[Filmfestivalresearch] Roundtable "On Greening Film Festivals" via Zoom 2-4:00 PM EST, January 13, 2022 (reformatted)
ger.zielinski at ryerson.ca
Sun Nov 14 19:47:46 CET 2021
(Sorry, apparently the formatting went askew in the last email, so here is
another try and improved!)
On Greening Film Festivals: A Roundtable on the Environmental Impact of
Film Festivals and Their Future Design and Operation. 7th Film Festival
at 2-4:00 PM EST [Toronto], Thursday, January 13, 2022.
Organized by Dr. Marijke de Valck (Utrecht) and Dr. Ger Zielinski (Toronto).
Free registration available via Webinar at
hosted by The Creative School Catalyst, Toronto, Canada
Now in the shadow of COP26 (UN Climate Change Conference) and as the global
pandemic recedes, it is time to consider the future shapes and flows of
film festivals in relation to the reduction of their environmental impact.
This roundtable brings together several film festival organizers and
scholars not only to compare notes on the general impact of festivals on
the environment and the important initiatives that have taken place at the
Locarno Film Festival (Switzerland) and San Sebastián International Film
Festival (Basque Country, Spain), but also to anticipate future directions
for festivals, among other types of events. around the world as the effects
of climate change become more pressing and cultural policies begin to
require corrective action.
Any event demands an investment in and exchange with its material
environment. Film festivals are no different, for example, they require the
transportation of their guests. The more important or prestigious the
festival, the more air travel is taken for granted, but this creates a
significant carbon footprint – How might such travel be mitigated without
denting the festival’s identity? Similarly, other aspects of the material
festival as an event are also important, such as the recycling of ephemera,
electric lighting, heating, cooling, and so forth. Furthermore, the nascent
subfield of environmental media studies aims to create new methodological
and theoretical frameworks for the study of the material environmental
consequences of media of all sorts – How ought energy sources themselves be
taken into account when considering online video streaming or internet
cloud storage? Energy sources range from, e.g., coal to nuclear to wind,
yet each has a very different impact on the environment. As post-pandemic
film festivals continue to explore online delivery, this question becomes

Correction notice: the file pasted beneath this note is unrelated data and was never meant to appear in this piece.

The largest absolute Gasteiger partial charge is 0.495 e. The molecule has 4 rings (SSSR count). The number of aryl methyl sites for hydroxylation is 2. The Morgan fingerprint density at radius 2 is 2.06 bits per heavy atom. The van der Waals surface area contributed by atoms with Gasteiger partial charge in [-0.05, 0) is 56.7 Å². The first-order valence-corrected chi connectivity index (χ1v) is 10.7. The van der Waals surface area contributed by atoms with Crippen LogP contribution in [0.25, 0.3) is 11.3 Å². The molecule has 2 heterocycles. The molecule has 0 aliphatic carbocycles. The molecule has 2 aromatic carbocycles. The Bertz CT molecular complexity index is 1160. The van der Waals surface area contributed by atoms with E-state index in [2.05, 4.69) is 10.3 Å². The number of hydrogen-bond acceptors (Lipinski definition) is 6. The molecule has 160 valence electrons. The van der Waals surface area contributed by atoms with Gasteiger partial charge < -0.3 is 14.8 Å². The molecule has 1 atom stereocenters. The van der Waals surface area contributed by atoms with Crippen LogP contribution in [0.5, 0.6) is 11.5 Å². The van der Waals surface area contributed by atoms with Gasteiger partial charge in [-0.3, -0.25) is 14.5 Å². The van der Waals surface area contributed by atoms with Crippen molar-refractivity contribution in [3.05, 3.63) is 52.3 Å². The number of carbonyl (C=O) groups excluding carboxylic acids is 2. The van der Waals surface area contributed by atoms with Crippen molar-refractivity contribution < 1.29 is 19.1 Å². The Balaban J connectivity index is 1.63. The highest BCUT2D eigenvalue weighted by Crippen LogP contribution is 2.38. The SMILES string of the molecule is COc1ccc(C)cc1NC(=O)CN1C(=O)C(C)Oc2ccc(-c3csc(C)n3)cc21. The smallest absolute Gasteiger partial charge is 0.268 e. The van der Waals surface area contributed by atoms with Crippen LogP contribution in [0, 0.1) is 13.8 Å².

The Locarno and San Sebastián festivals are quickly becoming models for
others to consider and adapt to their own situations. The roundtable
participants will contribute their knowledge and expertise to help inform
and shape the film festivals to come.
Short biographies of participants (in alphabetical order):
Laura U. Marks works on media art and philosophy. She led the research
group Tackling the Carbon Footprint of Streaming Media and is founder of
the Small File Media Festival, www.smallfile.ca. Marks teaches in the
School for the Contemporary Arts at Simon Fraser University in Vancouver.
Fabienne Merlet is Head of Communication and Marketing at the Locarno Film
Festival. After graduating in Applied Languages and Translation, she now
attends a part-time Executive Master in Corporate Communication at
Rotterdam School of Management. She led the conception of the festival’s
first sustainability report in 2021.
Amaia Serrulla holds a BA in Audiovisual Communication from the University
Pompeu Frabra, Barcelona. She has worked at the San Sebastián International
Film Festival since 2011 and is currently Head of the Documentation and
Films Department. For six years she was a member of the Selection Committee
at Festival and since January 2020 she has been Head of the Thought and
Discussion area, where, among other projects, the project focused on the
transition towards sustainability of the festival has been developed.
Marijke de Valck is Associate Professor of Film and Media studies at
Utrecht University. Her research deals with transnational media cultures,
media industries and art cinema. She co-founded the Film Festival Research
Network, co-edits the festivals review section in NECSUS, and has published
widely on the topic of film festivals.
Ger Zielinski is principal investigator of the SSHRC research project
“Buffering Online and Off” on video streaming culture, festivals, and their
environmental consequences and is co-founder of the SCMS Film and Media
Festivals Scholarly Interest Group. He lectures in the School of
Professional Communication at X (Ryerson) University in Toronto.
Contact: ger.zielinski at ryerson.ca
Acknowledgement of the generous support from the School of Professional
Communication and The Creative School Catalyst, Social Sciences and
Humanities Research Council of Canada (SSHRC), The Film Festival Research
Seminar, and the Toronto Film Festivals Research Group.
Ger Zielinski, MA, MFA, PhD (he/him)
Professional Communication, Ryerson University*
350 Victoria Street, Toronto, ON M5B 2K3 Canada (by post)
RCC 325A, Rogers Communications Centre, 80 Gould Street (by courier/office)
Principal Investigator, SSHRC Insight Development Grant "Buffering Online
"IN-SYNC OR NOT: Reflections on the Proliferation of Online Film Festivals
during the COVID-19 Global Pandemic" (2020, ZfM)
**In August 2021, the university announced that it would begin a renaming
process to reconcile the legacy of Egerton Ryerson for a more inclusive
We acknowledge that Toronto is in the 'Dish With One Spoon Territory’. The
Dish With One Spoon is a treaty between the Anishinaabe, Mississaugas and
Haudenosaunee that bound them to share the territory and protect the land.
Subsequent Indigenous Nations and peoples, Europeans and all newcomers have
been invited into this treaty in the spirit of peace, friendship and
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